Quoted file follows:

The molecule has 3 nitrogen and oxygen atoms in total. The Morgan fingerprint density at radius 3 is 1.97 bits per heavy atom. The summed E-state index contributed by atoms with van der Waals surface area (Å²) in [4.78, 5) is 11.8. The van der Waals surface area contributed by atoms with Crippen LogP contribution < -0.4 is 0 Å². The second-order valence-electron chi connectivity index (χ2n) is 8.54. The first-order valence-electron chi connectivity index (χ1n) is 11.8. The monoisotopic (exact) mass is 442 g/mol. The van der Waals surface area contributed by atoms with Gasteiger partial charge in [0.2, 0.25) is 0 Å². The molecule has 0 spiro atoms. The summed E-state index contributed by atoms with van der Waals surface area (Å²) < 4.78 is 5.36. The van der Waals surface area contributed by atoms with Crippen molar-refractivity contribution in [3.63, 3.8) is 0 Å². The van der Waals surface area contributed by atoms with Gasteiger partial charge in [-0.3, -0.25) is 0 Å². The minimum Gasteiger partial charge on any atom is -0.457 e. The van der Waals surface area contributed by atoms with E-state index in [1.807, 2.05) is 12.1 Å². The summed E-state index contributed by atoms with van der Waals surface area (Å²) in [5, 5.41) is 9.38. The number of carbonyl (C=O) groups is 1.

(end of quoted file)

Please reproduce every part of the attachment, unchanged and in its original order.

The molecule has 3 nitrogen and oxygen atoms in total. The Morgan fingerprint density at radius 3 is 1.97 bits per heavy atom. The summed E-state index contributed by atoms with van der Waals surface area (Å²) in [4.78, 5) is 11.8. The van der Waals surface area contributed by atoms with Crippen LogP contribution < -0.4 is 0 Å². The second-order valence-electron chi connectivity index (χ2n) is 8.54. The first-order valence-electron chi connectivity index (χ1n) is 11.8. The monoisotopic (exact) mass is 442 g/mol. The van der Waals surface area contributed by atoms with Gasteiger partial charge in [0.2, 0.25) is 0 Å². The molecule has 0 spiro atoms. The summed E-state index contributed by atoms with van der Waals surface area (Å²) < 4.78 is 5.36. The van der Waals surface area contributed by atoms with Crippen molar-refractivity contribution in [3.63, 3.8) is 0 Å². The van der Waals surface area contributed by atoms with Gasteiger partial charge in [-0.3, -0.25) is 0 Å². The minimum Gasteiger partial charge on any atom is -0.457 e. The van der Waals surface area contributed by atoms with E-state index in [1.807, 2.05) is 12.1 Å². The summed E-state index contributed by atoms with van der Waals surface area (Å²) in [5, 5.41) is 9.38. The number of carbonyl (C=O) groups is 1.